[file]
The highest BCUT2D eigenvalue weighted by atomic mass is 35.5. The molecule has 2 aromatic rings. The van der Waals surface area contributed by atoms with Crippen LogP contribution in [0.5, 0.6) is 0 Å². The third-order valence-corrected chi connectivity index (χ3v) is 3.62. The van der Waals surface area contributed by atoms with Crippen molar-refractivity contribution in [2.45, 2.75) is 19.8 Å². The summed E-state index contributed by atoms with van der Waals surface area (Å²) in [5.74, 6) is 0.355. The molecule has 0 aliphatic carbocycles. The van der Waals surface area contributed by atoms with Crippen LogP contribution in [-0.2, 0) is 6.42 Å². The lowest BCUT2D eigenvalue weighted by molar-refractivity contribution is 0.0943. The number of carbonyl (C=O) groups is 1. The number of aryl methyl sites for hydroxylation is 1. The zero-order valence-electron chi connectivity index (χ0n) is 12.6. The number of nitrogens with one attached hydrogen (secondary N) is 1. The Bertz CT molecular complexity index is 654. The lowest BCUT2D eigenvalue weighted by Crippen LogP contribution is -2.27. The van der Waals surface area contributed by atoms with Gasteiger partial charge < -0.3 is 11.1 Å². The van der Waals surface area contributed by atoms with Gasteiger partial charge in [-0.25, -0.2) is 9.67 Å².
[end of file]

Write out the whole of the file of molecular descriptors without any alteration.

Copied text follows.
The highest BCUT2D eigenvalue weighted by atomic mass is 35.5. The molecule has 2 aromatic rings. The van der Waals surface area contributed by atoms with Crippen LogP contribution in [0.5, 0.6) is 0 Å². The third-order valence-corrected chi connectivity index (χ3v) is 3.62. The van der Waals surface area contributed by atoms with Crippen molar-refractivity contribution in [2.45, 2.75) is 19.8 Å². The summed E-state index contributed by atoms with van der Waals surface area (Å²) in [5.74, 6) is 0.355. The molecule has 0 aliphatic carbocycles. The van der Waals surface area contributed by atoms with Crippen LogP contribution in [-0.2, 0) is 6.42 Å². The lowest BCUT2D eigenvalue weighted by molar-refractivity contribution is 0.0943. The number of carbonyl (C=O) groups is 1. The number of aryl methyl sites for hydroxylation is 1. The zero-order valence-electron chi connectivity index (χ0n) is 12.6. The number of nitrogens with one attached hydrogen (secondary N) is 1. The Bertz CT molecular complexity index is 654. The lowest BCUT2D eigenvalue weighted by Crippen LogP contribution is -2.27. The van der Waals surface area contributed by atoms with Gasteiger partial charge < -0.3 is 11.1 Å². The van der Waals surface area contributed by atoms with Gasteiger partial charge in [-0.25, -0.2) is 9.67 Å².